In this series of articles, we share our insight into the key components required for a holistic approach to strategic development. While most organizations are adept at establishing a business strategy (financial goals /operational KPIs etc), they often stop short of developing the underlying systems needed to reach those goals. The tools and actions for achieving business goals are typically developed at the operational level. They are typically found as elements in the respective areas of the Digital strategy (SW portfolio, data management), Organizational strategy (Competence, assets) and Change management (Culture, change readiness, internal and external messaging).
In this series of whitepapers/articles we will walk you through the various flavours of strategy, how they impact your business and the key components of a winning operating strategy.
The four pillars shown in the figure above, business strategy is the first of these. The business strategy sets the direction for the company, in other words “what we want”. The other three (and corresponding action plans) answer “how to get there”.
Operational strategy involves development of people, competence, and organization structure as well as physical assets (property, tools). Most companies are skillful at this as well, being an integral part of one or more business domains. The experience and tools to perform in any industry develops and matures over the years.
And just when everything was under control, the market, technology or new entrants changes everything.
Digital opportunities today are emerging faster than most traditional businesses can cope with. The previous limitations on integrations and hardware are falling away. The result is a vast (and daunting) space of opportunities. The potential to fail is very real. The need for digital development has driven the cost of performing such work up, and made talent difficult to attract. It requires a new type of competence to evaluate and lead digitalization, and one that was not until recently required to run a successful small to medium sized engineering or industrial business.
The third pillar of our holistic strategy is therefore: A digital strategy. In its essence, the digital strategy involves building data support for existing value creating processes. This unlocks new levels of productivity by adding transparency, live status and computing power to complex interactions (i.e a production line, or a multi discipline project). It can automate repetitive tasks, improve situation overview, and free up administrative personnel to address problem solving (now) to planning (ahead). Developing a successful digital support platform for current business model involves:
While boosting the current business model, the digital platform therefore also becomes an important factor in realizing both incremental and radical future business models (as defined in the Business Strategy).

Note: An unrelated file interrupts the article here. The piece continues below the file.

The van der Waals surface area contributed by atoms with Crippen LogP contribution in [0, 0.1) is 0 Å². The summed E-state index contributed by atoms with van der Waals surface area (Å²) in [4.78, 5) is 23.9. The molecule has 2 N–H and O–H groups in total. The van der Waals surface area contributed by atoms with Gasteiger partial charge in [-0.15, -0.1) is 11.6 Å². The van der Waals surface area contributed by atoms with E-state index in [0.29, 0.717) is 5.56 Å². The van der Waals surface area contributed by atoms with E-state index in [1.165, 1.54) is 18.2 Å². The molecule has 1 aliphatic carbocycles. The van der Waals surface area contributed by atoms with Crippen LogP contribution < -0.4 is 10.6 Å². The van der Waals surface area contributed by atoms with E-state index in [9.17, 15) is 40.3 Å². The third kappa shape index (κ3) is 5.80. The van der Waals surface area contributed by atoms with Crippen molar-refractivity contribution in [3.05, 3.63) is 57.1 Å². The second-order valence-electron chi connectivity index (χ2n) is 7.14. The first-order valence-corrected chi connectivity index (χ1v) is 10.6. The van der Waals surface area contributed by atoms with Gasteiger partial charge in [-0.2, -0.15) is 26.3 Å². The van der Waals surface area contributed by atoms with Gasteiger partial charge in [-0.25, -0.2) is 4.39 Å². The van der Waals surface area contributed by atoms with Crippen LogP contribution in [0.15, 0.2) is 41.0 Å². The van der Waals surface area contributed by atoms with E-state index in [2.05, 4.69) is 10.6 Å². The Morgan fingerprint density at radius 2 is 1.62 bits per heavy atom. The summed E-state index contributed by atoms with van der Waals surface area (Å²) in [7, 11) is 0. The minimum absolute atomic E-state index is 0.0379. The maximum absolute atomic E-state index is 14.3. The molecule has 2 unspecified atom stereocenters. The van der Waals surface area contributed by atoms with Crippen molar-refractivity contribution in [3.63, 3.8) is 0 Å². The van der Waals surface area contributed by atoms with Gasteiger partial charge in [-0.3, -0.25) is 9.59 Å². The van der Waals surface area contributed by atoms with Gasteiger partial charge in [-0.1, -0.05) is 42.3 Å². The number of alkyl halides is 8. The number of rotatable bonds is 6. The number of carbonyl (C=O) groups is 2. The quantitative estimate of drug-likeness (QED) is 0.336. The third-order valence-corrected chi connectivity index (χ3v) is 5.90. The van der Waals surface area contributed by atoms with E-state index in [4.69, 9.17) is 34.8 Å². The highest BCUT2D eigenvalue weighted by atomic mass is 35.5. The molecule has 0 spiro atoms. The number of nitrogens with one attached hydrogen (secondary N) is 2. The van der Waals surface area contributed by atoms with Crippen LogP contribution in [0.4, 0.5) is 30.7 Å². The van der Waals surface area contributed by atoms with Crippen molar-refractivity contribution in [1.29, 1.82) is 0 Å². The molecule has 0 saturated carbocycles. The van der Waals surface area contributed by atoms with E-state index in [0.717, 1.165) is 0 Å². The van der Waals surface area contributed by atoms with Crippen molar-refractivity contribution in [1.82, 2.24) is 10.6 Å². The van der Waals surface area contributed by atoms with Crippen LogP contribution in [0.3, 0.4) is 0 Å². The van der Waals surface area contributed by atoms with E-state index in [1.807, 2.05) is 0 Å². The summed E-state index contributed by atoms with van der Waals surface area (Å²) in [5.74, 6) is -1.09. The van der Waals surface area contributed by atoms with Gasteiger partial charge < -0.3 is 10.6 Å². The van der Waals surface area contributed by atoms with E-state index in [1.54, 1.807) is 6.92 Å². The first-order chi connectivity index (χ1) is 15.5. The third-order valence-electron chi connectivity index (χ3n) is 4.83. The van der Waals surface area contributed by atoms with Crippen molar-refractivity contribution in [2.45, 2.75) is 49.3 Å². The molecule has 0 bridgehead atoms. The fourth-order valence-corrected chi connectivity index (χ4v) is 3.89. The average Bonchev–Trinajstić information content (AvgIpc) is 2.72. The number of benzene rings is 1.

A note from the authors: the above approach is focused on digital operations support (processes, resources, planning and logistics - the doer tasks). There are of course also major digital advancements in marketing, hardware (technology) and network based technologies. Our focus here is on your processes, projects and software - setting up for new levels for effectiveness and productivity.
A successful digital strategy (and being able to communicate it) is critical to attracting and retaining talent. Making an effort at removing repetitive tasks and freeing up time for planning ahead, increases motivation and creative thinking. The digital journey improves the attractiveness of both the company and those who work there.
It’s really all about people – while the development of digital tools, marketing plans and strategic actions are important, people and their competence are really the primary asset of any company. Change management is all about motivating people, seeing the need to change, developing a vision and executing on it. This is leadership in a nutshell. Change management is also about increasing change readiness, developing an organizational culture that is responsive to change over time. This is not an easy feat, especially in well-established organizations. It involves a fresh outlook on internal messaging, incentives, core values and organizational structure. Change readiness is not about age, it’s about mindset.
We have now briefly touched on what we have labelled as the four flavors of strategy. We want to introduce the term Operating Strategy – as the overarching ability to coordinate and develop these 4 pillars in unison. This is fundamental to create value and build your company into a stable and effective business in an increasingly volatile business environment. It sets you up to utilize technological opportunities and develop a competitive edge and strengthen market position and uniqueness.
In the following article series, we will delve deeper into each strategic area/pillar. We apologize in advance that our attention might be skewed towards digital strategy and change management. These are, after all, our core areas of interest.
And where we hope to be a valuable partner to our clients for years to come. We hope you will ride along. Sincerely, the Limber team.
If you liked this article, check out our next one in the series: Change management - Setting up for success